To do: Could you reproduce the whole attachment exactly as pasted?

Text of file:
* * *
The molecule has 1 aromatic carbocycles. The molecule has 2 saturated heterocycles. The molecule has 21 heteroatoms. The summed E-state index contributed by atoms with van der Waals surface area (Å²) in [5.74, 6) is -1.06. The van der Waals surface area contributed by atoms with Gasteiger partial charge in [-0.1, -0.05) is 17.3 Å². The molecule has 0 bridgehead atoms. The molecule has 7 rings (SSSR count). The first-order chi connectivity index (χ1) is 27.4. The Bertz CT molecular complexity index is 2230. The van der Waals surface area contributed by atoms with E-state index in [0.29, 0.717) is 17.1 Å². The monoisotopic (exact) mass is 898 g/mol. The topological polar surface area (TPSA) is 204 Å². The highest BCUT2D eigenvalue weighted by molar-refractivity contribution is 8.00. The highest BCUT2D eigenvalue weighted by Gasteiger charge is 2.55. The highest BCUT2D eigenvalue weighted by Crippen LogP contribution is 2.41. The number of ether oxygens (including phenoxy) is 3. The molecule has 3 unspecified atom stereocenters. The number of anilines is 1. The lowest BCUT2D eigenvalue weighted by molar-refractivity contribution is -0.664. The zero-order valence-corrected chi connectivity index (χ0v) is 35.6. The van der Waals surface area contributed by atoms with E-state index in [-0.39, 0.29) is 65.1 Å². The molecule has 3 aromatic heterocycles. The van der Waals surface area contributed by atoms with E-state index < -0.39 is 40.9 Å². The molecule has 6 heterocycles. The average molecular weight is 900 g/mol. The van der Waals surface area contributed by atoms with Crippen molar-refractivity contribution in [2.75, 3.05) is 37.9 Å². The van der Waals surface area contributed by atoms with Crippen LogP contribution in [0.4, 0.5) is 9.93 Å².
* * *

The molecule has 1 aromatic carbocycles. The molecule has 2 saturated heterocycles. The molecule has 21 heteroatoms. The summed E-state index contributed by atoms with van der Waals surface area (Å²) in [5.74, 6) is -1.06. The van der Waals surface area contributed by atoms with Gasteiger partial charge in [-0.1, -0.05) is 17.3 Å². The molecule has 0 bridgehead atoms. The molecule has 7 rings (SSSR count). The first-order chi connectivity index (χ1) is 27.4. The Bertz CT molecular complexity index is 2230. The van der Waals surface area contributed by atoms with E-state index in [0.29, 0.717) is 17.1 Å². The monoisotopic (exact) mass is 898 g/mol. The topological polar surface area (TPSA) is 204 Å². The highest BCUT2D eigenvalue weighted by molar-refractivity contribution is 8.00. The highest BCUT2D eigenvalue weighted by Gasteiger charge is 2.55. The highest BCUT2D eigenvalue weighted by Crippen LogP contribution is 2.41. The number of ether oxygens (including phenoxy) is 3. The molecule has 3 unspecified atom stereocenters. The number of anilines is 1. The lowest BCUT2D eigenvalue weighted by molar-refractivity contribution is -0.664. The zero-order valence-corrected chi connectivity index (χ0v) is 35.6. The van der Waals surface area contributed by atoms with E-state index in [-0.39, 0.29) is 65.1 Å². The molecule has 3 aromatic heterocycles. The van der Waals surface area contributed by atoms with E-state index < -0.39 is 40.9 Å². The molecule has 6 heterocycles. The average molecular weight is 900 g/mol. The van der Waals surface area contributed by atoms with Crippen molar-refractivity contribution in [2.75, 3.05) is 37.9 Å². The van der Waals surface area contributed by atoms with Crippen LogP contribution in [0.4, 0.5) is 9.93 Å².